As in the first embodiment, when the tumor is in the radiation irradiation spot based on the results by said tumor position judging section 44, the irradiation control section 45 irradiates the tumor with radiation, and when the tumor is displaced out of the radiation irradiation spot, radiation irradiation stop control is made (step S17,S18).

Then, the irradiation control section 45 judges whether or not radiation irradiation on the tumor 50 meets specified conditions according to radiation irradiation duration and radiation irradiation volume (step S19). If such conditions are not fulfilled, the process returns to the step S14 to continue radiation irradiation (step S19: NO), and if the conditions are met, radiation irradiation is stopped to end the therapy (step S19: YES).

The above-described second embodiment provides an advantage of reducing unnecessary radiation irradiation on non-tumor cells of the patient and damage by a therapy due to side effects, etc. by preventing false judgment by annihilation gamma rays from a radiopharmaceutical which accumulates in cells near a tumor and specifying the position of the tumor with high accuracy, in addition to the advantages in the above first embodiment.

In this second embodiment, it is desirable that in order to specify the position of a tumor with higher accuracy, a plurality of measuring regions of gamma ray detectors 21,22 be set at a tumor boundary part 52 near the tumor. However, arrangement of many pairs of gamma ray detectors 21,22 will lead to more complicated configuration and higher costs. To solve this problem, the above-described time difference position specifying section 46 is preferably provided.

Example 1

Next, an experiment for determining the threshold of the counting rate of an annihilation gamma ray is described as Example 1.

FIG. 6 is a schematic view of a water phantom for a human lung used in the experiment. A cylindrical water phantom 60 with a diameter of 12 cm was prepared to simulate attenuation of a gamma ray by a human body and human lung part was simulated in styrene foam. For higher experimental accuracy, it is possible to set a mean density of a human lung (ρ) at 0.3 g/cm3. The water phantom 60 is provided with a 22Naβ+ radiation source 61 at the center thereof as a substitute for F-fluorodeoxyglucose (FDG). The water phantom 60 is placed in an acrylic container 62 filled with water which can move with a precision of 0.1 mm by a computer-controlled actuator 63. In the experiment, it was assumed that a tumor 50 is displaced by 5 to 15 mm by respiration and its cycle continues for 4 to 6 seconds. The intensity of the 22Naβ+ radiation source 61 in this Example 1 was set at 1.2 MBp, which is equivalent to the intensity of FDG, which significantly affects a cancer with a diameter of 3 cm, 5 times higher than that on normal cells.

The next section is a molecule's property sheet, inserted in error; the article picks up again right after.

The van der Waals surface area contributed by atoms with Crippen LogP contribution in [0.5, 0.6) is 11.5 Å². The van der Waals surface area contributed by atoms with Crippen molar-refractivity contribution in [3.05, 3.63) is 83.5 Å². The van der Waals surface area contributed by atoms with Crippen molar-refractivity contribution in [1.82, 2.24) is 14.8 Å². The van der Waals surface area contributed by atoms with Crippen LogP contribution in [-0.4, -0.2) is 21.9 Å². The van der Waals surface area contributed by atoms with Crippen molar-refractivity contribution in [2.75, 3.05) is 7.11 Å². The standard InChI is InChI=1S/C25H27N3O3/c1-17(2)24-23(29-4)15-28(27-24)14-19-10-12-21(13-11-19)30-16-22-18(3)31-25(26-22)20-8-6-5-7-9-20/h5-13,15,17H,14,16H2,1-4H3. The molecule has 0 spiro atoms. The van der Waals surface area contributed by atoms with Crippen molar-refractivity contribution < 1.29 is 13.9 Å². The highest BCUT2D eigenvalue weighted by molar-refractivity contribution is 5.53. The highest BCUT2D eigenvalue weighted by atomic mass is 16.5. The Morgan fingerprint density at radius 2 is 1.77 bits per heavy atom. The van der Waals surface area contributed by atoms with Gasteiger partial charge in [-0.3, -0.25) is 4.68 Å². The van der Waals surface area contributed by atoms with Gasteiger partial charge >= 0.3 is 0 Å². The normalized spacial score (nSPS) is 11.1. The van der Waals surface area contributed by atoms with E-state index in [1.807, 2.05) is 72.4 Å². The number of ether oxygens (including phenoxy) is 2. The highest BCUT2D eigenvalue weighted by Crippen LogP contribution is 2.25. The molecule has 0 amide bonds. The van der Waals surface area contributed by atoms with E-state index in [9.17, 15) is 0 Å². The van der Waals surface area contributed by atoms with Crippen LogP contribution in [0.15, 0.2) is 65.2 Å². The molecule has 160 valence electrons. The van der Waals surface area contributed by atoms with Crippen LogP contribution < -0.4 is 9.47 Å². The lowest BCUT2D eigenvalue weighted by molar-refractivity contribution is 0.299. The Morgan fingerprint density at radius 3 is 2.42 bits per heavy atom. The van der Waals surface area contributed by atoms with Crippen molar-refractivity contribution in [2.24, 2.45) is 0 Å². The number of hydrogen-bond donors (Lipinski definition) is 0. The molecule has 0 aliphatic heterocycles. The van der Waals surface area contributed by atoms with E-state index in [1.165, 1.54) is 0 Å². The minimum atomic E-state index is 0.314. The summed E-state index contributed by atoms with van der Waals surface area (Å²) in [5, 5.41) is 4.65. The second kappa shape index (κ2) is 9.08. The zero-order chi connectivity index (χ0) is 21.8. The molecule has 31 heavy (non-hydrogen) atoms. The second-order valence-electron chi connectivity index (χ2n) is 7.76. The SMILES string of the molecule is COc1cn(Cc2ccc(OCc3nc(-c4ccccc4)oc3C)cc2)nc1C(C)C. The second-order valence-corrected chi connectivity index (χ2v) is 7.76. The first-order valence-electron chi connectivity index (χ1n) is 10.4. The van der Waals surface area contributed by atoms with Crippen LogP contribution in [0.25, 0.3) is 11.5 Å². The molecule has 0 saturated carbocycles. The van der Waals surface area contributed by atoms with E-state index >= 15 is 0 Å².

In the system of measurement, as shown in FIG. 6, a pair of gamma ray detectors 21,22 were disposed perpendicular to a moving direction (z direction) of the radiation source 61 with the water phantom in between. A scintillator of the gamma ray detectors 21,22 was a GSO(Gd2SiO5) single-crystal scintillator with a diameter of 2 inches. A collimator 23 prepared was a lead collimator 23 with a diameter of 3 cm, a lead collimator with a diameter of 1 cm or a focused collimator 23. A detection signal of annihilation gamma rays detected by the gamma ray detectors 21,22 was simultaneously counted to obtain counting rate, using simultaneous counting circuit.

Under the above conditions, the radiation source 61 (water phantom) displaced by 0.5 cm in z direction by the actuator 63 to calculate counting rate of an annihilation gamma ray at each measured position.

FIG. 7 shows the results of measurement using a lead collimator 23 with a diameter of 3 cm. When the radiation source 61 is at the center of a pair of gamma ray detectors 21,22 (z=0), the counting rate is highest. The counting rate becomes smaller as the radiation source 61 is displaced out of the center line between a pair of gamma ray detectors 21,22, and the counting rate is almost 0 when the displacement is 1.5 cm.

FIG. 8 shows the results of measurement using a lead collimator 23 with a diameter of 1 cm. As the lead collimator 23 with a diameter of 3 cm, the counting rate is highest at z=0, and the counting rate becomes smaller as the radiation source 61 is displaced.

According to the comparison between FIG. 7 and FIG. 8, it is obvious that the counting rate of an annihilation gamma ray is overall higher with a lead collimator 23 with the diameter of 3 cm than with a lead collimator 23 with the diameter of 1 cm. If the counting rate is overall low as shown in FIG. 8, errors with respect to a counting rate of 1 become larger. In this Example 1, since a difference in the counting rate of 1 causes an overall error of approx. 8%, the counting rate is preferably as high as possible. It was found that the lead collimator 23 with a diameter of 3 cm can detect displacement of a tumor 50 with a length of 5 mm or less. Using the lead collimator 23 with a diameter of 1 cm, the displacement of a tumor 50 with a length of 3 mm or less can be identified.